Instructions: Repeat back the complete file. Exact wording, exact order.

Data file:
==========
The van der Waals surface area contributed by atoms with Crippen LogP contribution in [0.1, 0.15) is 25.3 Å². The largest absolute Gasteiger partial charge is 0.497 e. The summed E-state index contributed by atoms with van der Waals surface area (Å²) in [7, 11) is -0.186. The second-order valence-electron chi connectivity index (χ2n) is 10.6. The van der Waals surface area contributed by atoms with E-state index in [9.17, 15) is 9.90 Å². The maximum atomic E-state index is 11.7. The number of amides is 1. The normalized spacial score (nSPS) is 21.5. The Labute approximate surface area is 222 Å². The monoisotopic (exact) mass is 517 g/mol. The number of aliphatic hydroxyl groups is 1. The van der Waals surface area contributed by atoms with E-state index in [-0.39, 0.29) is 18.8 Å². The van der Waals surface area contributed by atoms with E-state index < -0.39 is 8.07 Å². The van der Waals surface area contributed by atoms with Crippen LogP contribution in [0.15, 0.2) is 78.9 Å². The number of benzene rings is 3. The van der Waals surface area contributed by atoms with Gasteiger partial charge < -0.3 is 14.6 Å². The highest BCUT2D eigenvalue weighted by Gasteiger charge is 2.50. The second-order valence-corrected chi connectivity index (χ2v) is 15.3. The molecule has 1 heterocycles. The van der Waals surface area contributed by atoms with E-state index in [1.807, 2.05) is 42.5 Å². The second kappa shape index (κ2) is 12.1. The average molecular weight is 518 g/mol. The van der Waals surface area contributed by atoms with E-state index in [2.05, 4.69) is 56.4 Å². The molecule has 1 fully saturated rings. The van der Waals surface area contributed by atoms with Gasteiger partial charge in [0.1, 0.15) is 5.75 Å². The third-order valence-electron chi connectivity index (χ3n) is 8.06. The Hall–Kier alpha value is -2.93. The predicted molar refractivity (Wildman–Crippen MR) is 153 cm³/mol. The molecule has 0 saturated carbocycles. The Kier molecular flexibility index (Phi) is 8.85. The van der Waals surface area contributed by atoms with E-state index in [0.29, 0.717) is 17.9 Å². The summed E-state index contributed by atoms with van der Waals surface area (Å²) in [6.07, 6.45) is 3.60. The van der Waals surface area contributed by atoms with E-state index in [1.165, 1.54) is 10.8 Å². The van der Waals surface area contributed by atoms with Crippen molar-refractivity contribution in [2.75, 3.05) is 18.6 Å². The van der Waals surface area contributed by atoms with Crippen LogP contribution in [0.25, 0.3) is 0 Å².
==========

The van der Waals surface area contributed by atoms with Crippen LogP contribution in [0.1, 0.15) is 25.3 Å². The largest absolute Gasteiger partial charge is 0.497 e. The summed E-state index contributed by atoms with van der Waals surface area (Å²) in [7, 11) is -0.186. The second-order valence-electron chi connectivity index (χ2n) is 10.6. The van der Waals surface area contributed by atoms with E-state index in [9.17, 15) is 9.90 Å². The maximum atomic E-state index is 11.7. The number of amides is 1. The normalized spacial score (nSPS) is 21.5. The Labute approximate surface area is 222 Å². The monoisotopic (exact) mass is 517 g/mol. The number of aliphatic hydroxyl groups is 1. The van der Waals surface area contributed by atoms with E-state index in [-0.39, 0.29) is 18.8 Å². The van der Waals surface area contributed by atoms with E-state index < -0.39 is 8.07 Å². The van der Waals surface area contributed by atoms with Crippen LogP contribution in [0.15, 0.2) is 78.9 Å². The number of benzene rings is 3. The van der Waals surface area contributed by atoms with Gasteiger partial charge < -0.3 is 14.6 Å². The highest BCUT2D eigenvalue weighted by Gasteiger charge is 2.50. The second-order valence-corrected chi connectivity index (χ2v) is 15.3. The molecule has 1 heterocycles. The van der Waals surface area contributed by atoms with E-state index in [1.807, 2.05) is 42.5 Å². The second kappa shape index (κ2) is 12.1. The average molecular weight is 518 g/mol. The van der Waals surface area contributed by atoms with E-state index in [2.05, 4.69) is 56.4 Å². The molecule has 1 fully saturated rings. The van der Waals surface area contributed by atoms with Gasteiger partial charge in [0.1, 0.15) is 5.75 Å². The third-order valence-electron chi connectivity index (χ3n) is 8.06. The Hall–Kier alpha value is -2.93. The predicted molar refractivity (Wildman–Crippen MR) is 153 cm³/mol. The molecule has 0 saturated carbocycles. The Kier molecular flexibility index (Phi) is 8.85. The van der Waals surface area contributed by atoms with E-state index in [0.29, 0.717) is 17.9 Å². The summed E-state index contributed by atoms with van der Waals surface area (Å²) in [6.07, 6.45) is 3.60. The van der Waals surface area contributed by atoms with E-state index in [1.165, 1.54) is 10.8 Å². The van der Waals surface area contributed by atoms with Crippen molar-refractivity contribution in [2.75, 3.05) is 18.6 Å². The van der Waals surface area contributed by atoms with Crippen LogP contribution in [0.25, 0.3) is 0 Å².